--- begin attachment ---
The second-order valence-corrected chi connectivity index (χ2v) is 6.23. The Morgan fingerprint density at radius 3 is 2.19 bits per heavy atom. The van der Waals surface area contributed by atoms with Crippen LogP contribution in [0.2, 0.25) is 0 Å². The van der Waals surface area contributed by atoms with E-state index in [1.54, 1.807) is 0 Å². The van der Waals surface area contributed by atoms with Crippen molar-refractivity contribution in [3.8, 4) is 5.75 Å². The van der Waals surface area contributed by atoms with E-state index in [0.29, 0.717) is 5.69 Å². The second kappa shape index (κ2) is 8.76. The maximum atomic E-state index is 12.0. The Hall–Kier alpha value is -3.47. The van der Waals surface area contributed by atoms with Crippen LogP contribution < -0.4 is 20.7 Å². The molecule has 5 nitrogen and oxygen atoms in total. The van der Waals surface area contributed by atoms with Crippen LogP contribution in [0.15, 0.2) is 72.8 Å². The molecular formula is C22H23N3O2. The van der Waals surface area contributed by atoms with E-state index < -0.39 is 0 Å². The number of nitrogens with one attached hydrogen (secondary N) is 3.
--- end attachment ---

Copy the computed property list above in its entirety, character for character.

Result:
The second-order valence-corrected chi connectivity index (χ2v) is 6.23. The Morgan fingerprint density at radius 3 is 2.19 bits per heavy atom. The van der Waals surface area contributed by atoms with Crippen LogP contribution in [0.2, 0.25) is 0 Å². The van der Waals surface area contributed by atoms with E-state index in [1.54, 1.807) is 0 Å². The van der Waals surface area contributed by atoms with Crippen molar-refractivity contribution in [3.8, 4) is 5.75 Å². The van der Waals surface area contributed by atoms with E-state index in [0.29, 0.717) is 5.69 Å². The second kappa shape index (κ2) is 8.76. The maximum atomic E-state index is 12.0. The Hall–Kier alpha value is -3.47. The van der Waals surface area contributed by atoms with Crippen LogP contribution < -0.4 is 20.7 Å². The molecule has 5 nitrogen and oxygen atoms in total. The van der Waals surface area contributed by atoms with Crippen LogP contribution in [0.15, 0.2) is 72.8 Å². The molecular formula is C22H23N3O2. The van der Waals surface area contributed by atoms with E-state index < -0.39 is 0 Å². The number of nitrogens with one attached hydrogen (secondary N) is 3.